With the Fourth of July right around the corner here in the United States, along with other summer celebrations around the world, photographers everywhere will be photographing fireworks over the next couple of months. Many will try, but how many will succeed? Fireworks photos, in my experience, are usually an all-or-nothing proposition. You either get the shot or you don’t. The good news is that there are steps you can take and tips you can follow that will vastly increase your chances of success. This is not a ranking. Missing any one of these elements can mean the difference between a crisp, dramatic photo and an over/under-exposed frame of out-of-focus smoke. Instead, I chose to list our tips for photographing fireworks in the order you’ll need them.
Every year whenever fireworks go on sale in our respective corners of the globe, we’re warned that they’re dangerous. That they could potentially ignite and explode at any moment. Not to store them in large quantities in vehicles. To store them in metal or other non-flammable containers. But what happens if we don’t? Are manufacturers simply being paranoid? What happens if we put a whole stack of fireworks in the back of a van and they go off?
That’s what lovable lunatic Colin Furze wanted to answer after viewers confronted him over a previous YouTube video showing two vans packed full of fireworks. In his newest video, we get to see exactly what happens. With an array of GoPro and other action cameras spread around and inside the van, we get to see it from all angles. Amazingly, all of the action cameras survived.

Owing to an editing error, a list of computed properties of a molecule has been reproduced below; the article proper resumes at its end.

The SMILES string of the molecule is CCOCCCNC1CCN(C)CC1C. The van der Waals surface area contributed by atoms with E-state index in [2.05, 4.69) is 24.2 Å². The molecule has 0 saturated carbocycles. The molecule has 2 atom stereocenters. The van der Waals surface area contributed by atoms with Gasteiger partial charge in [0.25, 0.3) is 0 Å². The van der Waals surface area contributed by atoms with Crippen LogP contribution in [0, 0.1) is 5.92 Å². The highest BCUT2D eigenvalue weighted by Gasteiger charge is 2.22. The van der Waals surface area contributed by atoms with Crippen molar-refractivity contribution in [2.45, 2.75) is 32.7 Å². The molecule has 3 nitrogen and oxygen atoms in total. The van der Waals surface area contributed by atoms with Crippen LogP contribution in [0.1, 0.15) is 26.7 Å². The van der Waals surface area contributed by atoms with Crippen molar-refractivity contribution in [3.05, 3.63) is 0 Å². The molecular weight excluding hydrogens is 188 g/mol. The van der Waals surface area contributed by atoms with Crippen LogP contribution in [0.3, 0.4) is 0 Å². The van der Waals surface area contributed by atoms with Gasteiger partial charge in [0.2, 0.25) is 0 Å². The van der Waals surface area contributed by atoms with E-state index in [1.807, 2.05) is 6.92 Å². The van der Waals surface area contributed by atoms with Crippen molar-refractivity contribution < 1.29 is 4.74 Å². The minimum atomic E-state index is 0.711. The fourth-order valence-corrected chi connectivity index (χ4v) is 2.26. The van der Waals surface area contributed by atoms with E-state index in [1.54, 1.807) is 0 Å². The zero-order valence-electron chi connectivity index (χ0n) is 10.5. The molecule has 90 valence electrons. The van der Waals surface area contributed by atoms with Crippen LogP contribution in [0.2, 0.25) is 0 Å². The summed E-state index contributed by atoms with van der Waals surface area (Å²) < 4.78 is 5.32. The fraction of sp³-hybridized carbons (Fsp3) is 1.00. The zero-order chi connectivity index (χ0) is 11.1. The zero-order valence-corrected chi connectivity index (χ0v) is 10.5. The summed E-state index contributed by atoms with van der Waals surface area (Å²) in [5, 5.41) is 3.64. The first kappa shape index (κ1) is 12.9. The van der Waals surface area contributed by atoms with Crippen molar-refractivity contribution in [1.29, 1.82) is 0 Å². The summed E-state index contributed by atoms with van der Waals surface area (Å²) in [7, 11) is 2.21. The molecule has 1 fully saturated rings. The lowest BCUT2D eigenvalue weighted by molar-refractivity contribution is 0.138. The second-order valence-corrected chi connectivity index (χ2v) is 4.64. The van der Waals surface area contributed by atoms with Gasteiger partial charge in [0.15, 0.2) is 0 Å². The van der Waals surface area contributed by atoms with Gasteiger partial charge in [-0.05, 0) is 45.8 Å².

The 4th of July is rapidly approaching, and some of our American readers may be getting ready to have a go at some fireworks photography. Fireworks aren’t difficult to photograph, but they aren’t something you want to go into blind.
As millions of people around the world were gathering to watch the New Year’s Eve fireworks extravaganzas, a fire broke out in a Dubai skyscraper near the iconic Burj Khalifa – the world’s tallest structure and the highlight of the city’s upcoming fireworks display.
As the fire spread so did the photos and videos spectators posted online, but one couple decided to take it a step further and took a selfie with the burning building in the background.
While most viewers spoke out against the couple and some gave them the benefit of the doubt that perhaps they don’t know the difference between a burning skyscraper and a massive fireworks display, the online community did not appreciate the smiling selfie.
We Americans are always looking for any excuse to blow things up, whether figuratively or literally. Once a year, though, we have a legitimate excuse to get explosive, and every Fourth of July the skies light up with “the rockets’ red glare.”
Mitch Axness, a system support specialist at North Dakota State University, describes photography as a “serious hobby.” While photographing the fireworks display at Devils Lake, ND, Mitch captured a once-in-a-lifetime image as a bolt of lightning reached out to meet an exploding rocket.
The idea is that a remote highlight will assume whatever shape you punch on the front of a lens. Alexander used the Bokeh Masters Kit to achieve the effect, making fireworks appear as hearts, stars and baseball players, but you can easily create this effect at home without spending any money using some cardboard and a sharp knife.
[FireShapes | Alexander Wolfe]
David Johnson’s photo series of long exposure fireworks with a focus pull technique have gone viral around the web. Many people have been asking about the exact technique and settings, so I thought I’d construct a quick tutorial of how to produce photos like these. This is a How I Took It Contest entry.
In my review of the Seaport Digital MegaMast, I mentioned a few projects that I was just dying to try…well this was one of them.
Stick $4k worth of camera gear up on a three story high pole and shoot fireworks at it.
Ya – simply because I though it would be amazing…and because amazing sells.
Here’s how I did it…
Earlier this month was United States Independence day which means lots and lots of fireworks. For the rest of us who are fireworks-challenged, photographer Andrew Waits provides some insights on how those flowers of fire are built.
Seattle-based Andrew created Boom City – a photo series of cross-sectioned fireworks showing their interiors against a black background.
For me it was a surprise that most of those crackers were actually quite simple – a fuse, a charge and some powder.